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  #11  
Old 12 Aug 17, 10:00 PM
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znelbok znelbok is offline
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A photo would help heaps in trying to come up with a solution.

If you can use a simple contact to detect the flag or change over you don't need a certified device (no IECEx or AusEx certificate) but in every case you WILL require a barrier (either a Zener of isolated transformer) which does need a certificate. (this is an Exi - Intrinsically safe install)

An explosion proof switch would also work (also needs to be certified). This would be an Exd install

Other methods also exist such as encapsulation, specials and other.

Understanding the gas class and zoning and method of protection is not a simple task.

AS3000 calls the hazardous area standards so they are law as well - but just like any electrical install you can take any shortcut you like at your own risk. (I don't advocate doing this unsafely)

Hope that helps understanding of some of what is involved in doing this simple task.

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  #12  
Old 20 Aug 17, 06:51 PM
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I like the Temp sensor idea.
In terms of compliance, C-Bus voltage would be ELV, is it SELV?
If the Bus coupler was outside the exclusion zone, then only the Temp sensor probes are inside the "gas" zone. The sensors have a 2m tail on them, not sure of the voltage, but AFAIK these are only a few volts.
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  #13  
Old 22 Aug 17, 09:55 AM
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Standard does not dictate voltage. Regardless of it is SELV or not (and SELV is for personal protection).

All instrumentation in a hazardous area (Gas or Dust) is ELV - typically 24VDC. C-Bus is approx 32VDC - so still an issue. Only time it is not an issue is when the voltage is 0...

Having the temp sensor only in the zone is not sufficient. How do you guarantee that it wont create a spark under a fault condition that will ignite the gas that could be in the area? You can't so it need to be certified - as does the bus coupler.

You could say that because the gas line is outside in a well ventilated area and that gas goes up/down that the likely hood that gas will be at the sensor in a concentration that is suitable for sustaining a explosion (LEL & UEL) is not possible then you could say it is a non-zoned area, hence no certified devices are required. Better have that documented if it goes bang and show you have the experience to back that decision.

Thats the hard line approach. Ultimately you can do what ever you like.
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Old 22 Aug 17, 06:14 PM
ashleigh ashleigh is offline
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How about an isolated dc-dc converter to get everything into a total SELV isolated 12V zone.

Then use one of those photoptic interruptor thingumies that can detect the vane blocking (or passing) a beam of light. Such thingumies are fairly readily available from Digikey.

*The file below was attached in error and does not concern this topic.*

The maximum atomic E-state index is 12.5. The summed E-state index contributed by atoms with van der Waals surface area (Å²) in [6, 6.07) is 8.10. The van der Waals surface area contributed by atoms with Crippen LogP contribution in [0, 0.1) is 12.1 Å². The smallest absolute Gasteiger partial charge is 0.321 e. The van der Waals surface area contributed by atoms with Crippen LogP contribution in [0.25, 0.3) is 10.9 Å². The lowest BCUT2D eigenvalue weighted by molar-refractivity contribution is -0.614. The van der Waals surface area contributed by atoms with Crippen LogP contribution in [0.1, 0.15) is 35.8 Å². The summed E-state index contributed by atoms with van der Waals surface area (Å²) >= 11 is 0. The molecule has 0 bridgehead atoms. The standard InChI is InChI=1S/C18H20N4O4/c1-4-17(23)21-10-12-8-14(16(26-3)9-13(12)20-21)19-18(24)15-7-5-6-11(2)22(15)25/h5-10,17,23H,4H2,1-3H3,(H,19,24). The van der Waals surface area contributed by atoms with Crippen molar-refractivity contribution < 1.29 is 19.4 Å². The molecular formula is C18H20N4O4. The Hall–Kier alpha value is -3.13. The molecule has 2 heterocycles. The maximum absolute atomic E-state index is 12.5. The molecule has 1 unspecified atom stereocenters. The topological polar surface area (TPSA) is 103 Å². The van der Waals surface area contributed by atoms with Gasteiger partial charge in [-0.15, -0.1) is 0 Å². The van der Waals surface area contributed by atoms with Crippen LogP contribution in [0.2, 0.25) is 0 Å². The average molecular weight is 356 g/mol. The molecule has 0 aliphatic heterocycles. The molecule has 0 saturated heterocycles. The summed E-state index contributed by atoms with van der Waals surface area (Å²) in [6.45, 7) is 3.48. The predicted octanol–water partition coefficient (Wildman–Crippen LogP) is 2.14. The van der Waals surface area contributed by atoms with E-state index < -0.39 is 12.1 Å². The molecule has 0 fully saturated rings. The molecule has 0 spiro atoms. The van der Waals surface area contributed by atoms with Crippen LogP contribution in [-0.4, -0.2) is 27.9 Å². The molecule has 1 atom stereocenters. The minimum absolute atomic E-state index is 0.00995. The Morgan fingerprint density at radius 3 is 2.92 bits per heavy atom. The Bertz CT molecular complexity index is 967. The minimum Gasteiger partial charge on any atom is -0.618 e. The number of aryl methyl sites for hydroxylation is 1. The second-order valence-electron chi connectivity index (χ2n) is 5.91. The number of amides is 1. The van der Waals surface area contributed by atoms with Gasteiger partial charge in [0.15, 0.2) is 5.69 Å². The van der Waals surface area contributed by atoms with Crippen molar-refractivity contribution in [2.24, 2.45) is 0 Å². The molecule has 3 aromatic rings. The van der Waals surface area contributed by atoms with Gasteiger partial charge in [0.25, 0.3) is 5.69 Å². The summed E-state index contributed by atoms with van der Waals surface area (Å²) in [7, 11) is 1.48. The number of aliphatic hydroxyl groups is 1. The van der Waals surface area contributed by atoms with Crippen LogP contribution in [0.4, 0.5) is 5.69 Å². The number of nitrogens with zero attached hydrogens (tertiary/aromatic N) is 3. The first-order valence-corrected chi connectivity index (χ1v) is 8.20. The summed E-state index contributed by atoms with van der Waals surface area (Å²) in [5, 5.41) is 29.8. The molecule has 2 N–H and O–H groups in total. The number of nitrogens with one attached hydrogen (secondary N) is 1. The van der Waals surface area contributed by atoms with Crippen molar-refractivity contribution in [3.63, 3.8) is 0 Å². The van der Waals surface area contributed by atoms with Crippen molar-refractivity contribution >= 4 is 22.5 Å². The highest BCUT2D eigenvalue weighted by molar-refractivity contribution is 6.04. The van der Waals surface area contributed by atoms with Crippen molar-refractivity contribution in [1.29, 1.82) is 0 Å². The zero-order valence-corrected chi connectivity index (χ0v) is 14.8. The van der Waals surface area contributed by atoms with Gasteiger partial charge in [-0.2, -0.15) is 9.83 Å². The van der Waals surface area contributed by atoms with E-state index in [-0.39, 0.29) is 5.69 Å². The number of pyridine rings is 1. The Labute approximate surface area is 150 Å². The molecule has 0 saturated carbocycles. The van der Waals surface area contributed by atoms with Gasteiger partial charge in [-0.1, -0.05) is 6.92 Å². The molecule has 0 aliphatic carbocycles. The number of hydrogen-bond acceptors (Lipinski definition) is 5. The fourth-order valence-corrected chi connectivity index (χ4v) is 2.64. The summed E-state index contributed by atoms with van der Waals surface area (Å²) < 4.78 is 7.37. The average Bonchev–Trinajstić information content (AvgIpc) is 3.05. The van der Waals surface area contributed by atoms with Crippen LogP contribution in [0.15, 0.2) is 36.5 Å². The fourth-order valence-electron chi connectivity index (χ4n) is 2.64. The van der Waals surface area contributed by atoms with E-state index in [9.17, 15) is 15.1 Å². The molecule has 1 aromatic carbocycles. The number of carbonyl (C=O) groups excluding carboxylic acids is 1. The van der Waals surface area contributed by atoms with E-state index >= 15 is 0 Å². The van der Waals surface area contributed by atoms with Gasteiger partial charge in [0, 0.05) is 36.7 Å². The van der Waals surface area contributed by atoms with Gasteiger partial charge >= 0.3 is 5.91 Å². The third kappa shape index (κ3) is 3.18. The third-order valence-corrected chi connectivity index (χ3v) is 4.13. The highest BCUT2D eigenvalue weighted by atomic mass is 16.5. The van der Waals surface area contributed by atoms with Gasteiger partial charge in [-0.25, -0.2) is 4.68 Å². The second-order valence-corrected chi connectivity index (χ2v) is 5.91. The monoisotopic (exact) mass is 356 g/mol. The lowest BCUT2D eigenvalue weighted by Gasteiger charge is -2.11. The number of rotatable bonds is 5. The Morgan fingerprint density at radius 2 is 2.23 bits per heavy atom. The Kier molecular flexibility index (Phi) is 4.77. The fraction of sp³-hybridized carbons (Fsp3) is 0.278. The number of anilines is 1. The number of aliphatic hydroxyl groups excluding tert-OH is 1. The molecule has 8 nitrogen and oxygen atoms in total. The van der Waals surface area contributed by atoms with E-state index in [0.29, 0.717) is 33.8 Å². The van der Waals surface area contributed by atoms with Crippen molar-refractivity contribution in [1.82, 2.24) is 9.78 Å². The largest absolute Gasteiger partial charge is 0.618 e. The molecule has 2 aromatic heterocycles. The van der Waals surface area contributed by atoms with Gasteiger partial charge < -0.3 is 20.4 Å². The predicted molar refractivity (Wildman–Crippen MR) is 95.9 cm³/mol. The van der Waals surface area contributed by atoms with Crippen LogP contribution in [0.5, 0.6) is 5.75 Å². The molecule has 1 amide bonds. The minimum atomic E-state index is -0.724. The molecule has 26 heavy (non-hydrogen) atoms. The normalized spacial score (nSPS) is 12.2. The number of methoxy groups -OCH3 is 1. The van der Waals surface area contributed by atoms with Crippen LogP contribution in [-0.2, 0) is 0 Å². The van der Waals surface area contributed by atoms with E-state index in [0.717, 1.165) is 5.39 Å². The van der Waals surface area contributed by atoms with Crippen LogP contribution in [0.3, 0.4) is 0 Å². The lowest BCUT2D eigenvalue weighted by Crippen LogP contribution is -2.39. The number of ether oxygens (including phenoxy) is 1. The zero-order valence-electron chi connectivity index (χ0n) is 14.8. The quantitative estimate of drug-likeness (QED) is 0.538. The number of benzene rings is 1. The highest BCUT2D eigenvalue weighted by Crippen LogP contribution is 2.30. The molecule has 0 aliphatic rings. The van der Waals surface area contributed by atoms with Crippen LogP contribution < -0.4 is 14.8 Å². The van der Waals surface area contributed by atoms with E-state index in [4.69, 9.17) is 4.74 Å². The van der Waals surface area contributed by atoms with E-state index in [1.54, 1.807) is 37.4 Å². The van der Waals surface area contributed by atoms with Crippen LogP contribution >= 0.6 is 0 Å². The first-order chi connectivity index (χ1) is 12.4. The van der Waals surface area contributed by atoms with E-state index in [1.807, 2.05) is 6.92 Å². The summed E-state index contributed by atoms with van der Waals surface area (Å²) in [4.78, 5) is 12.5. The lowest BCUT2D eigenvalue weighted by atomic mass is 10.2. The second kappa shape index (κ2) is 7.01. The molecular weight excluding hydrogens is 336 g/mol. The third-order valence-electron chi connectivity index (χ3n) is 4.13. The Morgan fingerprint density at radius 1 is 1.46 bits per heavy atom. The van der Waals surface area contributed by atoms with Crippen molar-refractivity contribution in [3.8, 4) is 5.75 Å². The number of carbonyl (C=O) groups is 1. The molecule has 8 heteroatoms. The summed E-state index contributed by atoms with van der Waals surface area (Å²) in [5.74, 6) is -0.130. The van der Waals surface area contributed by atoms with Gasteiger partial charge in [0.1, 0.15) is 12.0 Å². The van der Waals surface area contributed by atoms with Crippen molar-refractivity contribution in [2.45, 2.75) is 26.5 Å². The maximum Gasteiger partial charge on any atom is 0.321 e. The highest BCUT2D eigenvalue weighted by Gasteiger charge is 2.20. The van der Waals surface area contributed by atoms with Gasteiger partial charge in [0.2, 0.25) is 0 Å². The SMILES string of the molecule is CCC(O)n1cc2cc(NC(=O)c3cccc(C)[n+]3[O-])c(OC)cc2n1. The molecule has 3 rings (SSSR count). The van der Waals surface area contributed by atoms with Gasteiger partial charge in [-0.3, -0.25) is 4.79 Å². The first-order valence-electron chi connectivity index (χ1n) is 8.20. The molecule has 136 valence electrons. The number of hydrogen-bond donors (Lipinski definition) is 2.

A little bit of circuitry can then push an other isolated signal back into something like a bus coupler. Put it all on a small PCB.... bobs yer uncle.

Use a small microcontroller if it makes like easier.

I reckon this is a hobby project for a couple of weekends
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Old 22 Aug 17, 06:52 PM
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Firstly let me say, I know nothing about the regulations in this situation, so I'm only asking out of interest.

It appears to me that the apparent danger is the risk of a spark igniting leaking gas. So my question is how does isolating the input voltage eliminate the possibility of a spark?
I understand it might prevent the blow through of higher voltage coming up the line if the fault is downstream, but even if there is isolation, any voltage could cause a spark couldn't it?

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  #16  
Old 23 Aug 17, 07:17 AM
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The use of what is called a barrier limits the amount of energy that can be made available at the device. This energy is not high enough that even if a spark is created it wont ignite the gas. This is called Intrinsically Safe or Exi method.

You can install your device in a housing that can contain the explosion - what happens here is that when gas is present and a spark does ignite it, the mating surfaces of the lid and any conduit entries are made in such a way that the explosion is contained and any ignited gas that does escape has lost all of its energy through these finely made mating surfaces that it does not have enough energy to ignite the surrounding gasses. This is called Explosion Proof or Exd.

There are a few others, not quite as common, encapsulation is probably the next. Where you cover the entire devices circuit in say a resin.

So its not about removing the spark, but rather limiting what the spark can do. In all cases it must not allow the gas in the area to ignite and cause an explosion.

Hope that helps with the understanding of what this is about.
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